Analysis Of Sherman Alexie's Superman And Me

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The author Sherman Alexie wrote, “Superman and Me” an autobiography. His reason for writing this autobiography was to show how Native Americans can defy the stereotypes given to them by Americans. Native Americans persevered by learning to read and receiving an education. Alexie’s life growing up on an Indian reservation in Wellpinit, Washington was challenging. While living on the reservation with his three siblings, Alexie developed his love for reading. He read a variety of books that his father had collected throughout the years. However, Sherman Alexie was not expected to have a bright future. He was expected to be unintelligent and he was discouraged from being social in school. This was the way that Native Americans thought their …show more content…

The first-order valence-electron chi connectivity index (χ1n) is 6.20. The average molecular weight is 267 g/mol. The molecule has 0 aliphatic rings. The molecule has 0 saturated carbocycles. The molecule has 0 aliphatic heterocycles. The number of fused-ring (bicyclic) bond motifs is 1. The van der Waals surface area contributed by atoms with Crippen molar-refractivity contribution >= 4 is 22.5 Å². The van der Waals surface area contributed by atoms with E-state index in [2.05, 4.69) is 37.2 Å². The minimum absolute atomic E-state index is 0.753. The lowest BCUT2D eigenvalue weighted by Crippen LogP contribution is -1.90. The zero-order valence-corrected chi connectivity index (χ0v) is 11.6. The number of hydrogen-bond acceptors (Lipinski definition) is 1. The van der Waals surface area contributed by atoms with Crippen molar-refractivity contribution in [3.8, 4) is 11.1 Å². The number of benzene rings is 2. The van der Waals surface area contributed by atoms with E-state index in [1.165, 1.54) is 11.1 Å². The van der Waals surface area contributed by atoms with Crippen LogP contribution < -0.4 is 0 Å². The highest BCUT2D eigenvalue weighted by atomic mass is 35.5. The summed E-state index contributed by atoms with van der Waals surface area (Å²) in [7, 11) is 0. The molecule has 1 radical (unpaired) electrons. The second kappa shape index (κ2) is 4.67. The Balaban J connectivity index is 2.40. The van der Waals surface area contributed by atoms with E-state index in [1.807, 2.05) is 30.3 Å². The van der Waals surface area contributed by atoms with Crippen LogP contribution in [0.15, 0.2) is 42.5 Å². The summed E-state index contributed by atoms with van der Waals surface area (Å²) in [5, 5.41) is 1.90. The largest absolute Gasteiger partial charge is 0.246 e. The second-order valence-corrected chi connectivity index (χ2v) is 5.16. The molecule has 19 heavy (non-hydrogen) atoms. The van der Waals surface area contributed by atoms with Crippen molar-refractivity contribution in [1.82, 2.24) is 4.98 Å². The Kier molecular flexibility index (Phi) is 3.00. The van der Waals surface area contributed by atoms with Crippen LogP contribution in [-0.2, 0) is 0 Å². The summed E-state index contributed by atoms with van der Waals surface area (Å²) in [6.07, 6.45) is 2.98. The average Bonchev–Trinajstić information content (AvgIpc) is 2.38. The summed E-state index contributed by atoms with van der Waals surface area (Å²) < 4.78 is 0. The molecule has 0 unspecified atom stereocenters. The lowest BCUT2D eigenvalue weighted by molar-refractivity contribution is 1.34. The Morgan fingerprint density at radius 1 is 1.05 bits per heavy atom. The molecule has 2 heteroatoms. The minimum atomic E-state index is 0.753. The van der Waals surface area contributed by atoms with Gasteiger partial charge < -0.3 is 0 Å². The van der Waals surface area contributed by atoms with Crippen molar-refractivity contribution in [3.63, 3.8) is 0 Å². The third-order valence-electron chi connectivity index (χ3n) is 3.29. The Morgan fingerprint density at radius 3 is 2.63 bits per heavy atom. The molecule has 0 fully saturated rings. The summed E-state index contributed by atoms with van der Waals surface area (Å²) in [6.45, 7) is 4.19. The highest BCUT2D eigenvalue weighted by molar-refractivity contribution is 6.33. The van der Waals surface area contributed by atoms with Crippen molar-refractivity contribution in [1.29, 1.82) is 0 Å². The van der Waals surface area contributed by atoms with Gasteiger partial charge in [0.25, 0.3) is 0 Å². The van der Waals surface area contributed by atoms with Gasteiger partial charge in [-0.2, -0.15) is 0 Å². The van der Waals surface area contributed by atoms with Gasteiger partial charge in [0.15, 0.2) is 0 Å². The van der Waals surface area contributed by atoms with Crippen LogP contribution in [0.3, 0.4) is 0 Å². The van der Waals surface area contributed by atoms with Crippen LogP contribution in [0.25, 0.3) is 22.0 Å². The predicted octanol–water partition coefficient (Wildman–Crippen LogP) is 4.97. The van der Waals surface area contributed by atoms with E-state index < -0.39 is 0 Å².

These tests are expensive and the results students receive impact schools in large ways. Schools that do poorly on standardized tests can have their doors closed and be labeled “unfit.” Also, standardized tests are very costly. Gregory Merchant said that: “States that had planned to implement some tests are dropping or postponing those plans because of economic problems” (104). This displays how some states are pausing their plans to give standardized tests because of the costs of them. Additionally, schools that are in poverty areas with students that have low socioeconomic status are having problems with standardized testing. They have inadequate supplies to teach students in an efficient way. This causes students to not do very well on the tests which affects the schools majorly. Results on the tests that were given in these poverty-stricken schools studied by Gwyne White and others: “demonstrated that overall schools with a higher percentage of Black students are predicted to have a lower percentage of students who tested at the proficient or advanced proficient level on average” (16). This displays that students who are of race and go to poor schools are less likely to do as well on standardized tests. Also, these schools often times have the highest closing rates and the highest dropout rates (3). Although standardized tests have detrimental effects on students, teachers, and schools, they also have